Qualcomm enables the hardware and software to support both bokeh (portrait modes) and HDR shots in a single shot. Bokeh effects are supported by multiple techniques; either stereo depth sensing via dual cameras, active depth sensing via time-of-flight, or just simply by a single camera sensor which has phase detection pixels.

First Samsung 11nm “11LPP” product?

What surprised me even more than the announcement of a Cortex A76 mid-range SoC, was the revelation that it’s manufactured on Samsung’s new 11LPP manufacturing node. Samsung’s 11nm node is a mix of its 14 and 10nm nodes, and is targeted for cost-effective solutions while still maintaining performance competitiveness with the 10nm products.

Qualcomm didn’t talk much about power efficiency of the Snapdragon 675, and it’s likely that we won’t be seeing any major improvements.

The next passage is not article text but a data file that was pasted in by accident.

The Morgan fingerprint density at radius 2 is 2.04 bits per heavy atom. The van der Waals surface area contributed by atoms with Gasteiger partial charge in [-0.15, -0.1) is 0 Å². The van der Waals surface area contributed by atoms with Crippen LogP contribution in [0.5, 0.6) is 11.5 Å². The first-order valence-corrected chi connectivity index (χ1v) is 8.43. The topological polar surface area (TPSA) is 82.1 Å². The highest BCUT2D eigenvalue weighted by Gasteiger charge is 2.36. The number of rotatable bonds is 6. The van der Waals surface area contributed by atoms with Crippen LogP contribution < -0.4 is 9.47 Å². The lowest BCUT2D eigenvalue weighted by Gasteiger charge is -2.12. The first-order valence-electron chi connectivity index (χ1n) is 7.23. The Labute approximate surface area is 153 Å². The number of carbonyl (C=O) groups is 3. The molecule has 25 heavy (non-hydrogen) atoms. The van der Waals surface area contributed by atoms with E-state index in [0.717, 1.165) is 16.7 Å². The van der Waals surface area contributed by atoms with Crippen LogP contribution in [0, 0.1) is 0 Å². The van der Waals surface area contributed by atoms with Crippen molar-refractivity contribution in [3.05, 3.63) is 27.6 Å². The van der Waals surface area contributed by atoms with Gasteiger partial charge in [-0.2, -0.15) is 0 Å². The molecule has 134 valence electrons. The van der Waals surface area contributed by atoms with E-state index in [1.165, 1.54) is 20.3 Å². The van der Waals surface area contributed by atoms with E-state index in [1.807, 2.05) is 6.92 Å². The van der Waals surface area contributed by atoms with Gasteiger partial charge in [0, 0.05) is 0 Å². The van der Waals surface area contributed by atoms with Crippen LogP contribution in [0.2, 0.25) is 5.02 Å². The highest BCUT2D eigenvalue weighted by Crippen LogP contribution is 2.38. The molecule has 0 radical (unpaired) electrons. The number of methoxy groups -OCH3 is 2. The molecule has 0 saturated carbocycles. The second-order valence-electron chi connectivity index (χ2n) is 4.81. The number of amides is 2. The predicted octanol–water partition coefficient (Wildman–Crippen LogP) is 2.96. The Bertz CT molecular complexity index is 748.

Again it’s remarkable to see Qualcomm having such short product refresh cycles in this range, as seemingly competition is fierce and pricing in the mid-range is a cut-throat business in order to achieve design wins.

The big remaining question is where and when does the Snapdragon 675 position itself against its current counter-parts? The new SoC is scheduled to be available in commercial devices in Q1 of 2019. As Snapdragon 670 devices have already started to launch, the two products will co-exist with each other for some time.

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  • djayjp - Tuesday, October 23, 2018 - link

    Though if most applications are written to only take advantage of a max of 4 threads maybe having some spare cpu resources (given such weak cores) isn't such a bad idea. Plus the battery life (and efficiency) of the small cores is much better. Reply
  • Wilco1 - Tuesday, October 23, 2018 - link

    And the small cores are ... well, very small, so having a few more of them doesn't cost much area. Reply
  • serendip - Tuesday, October 23, 2018 - link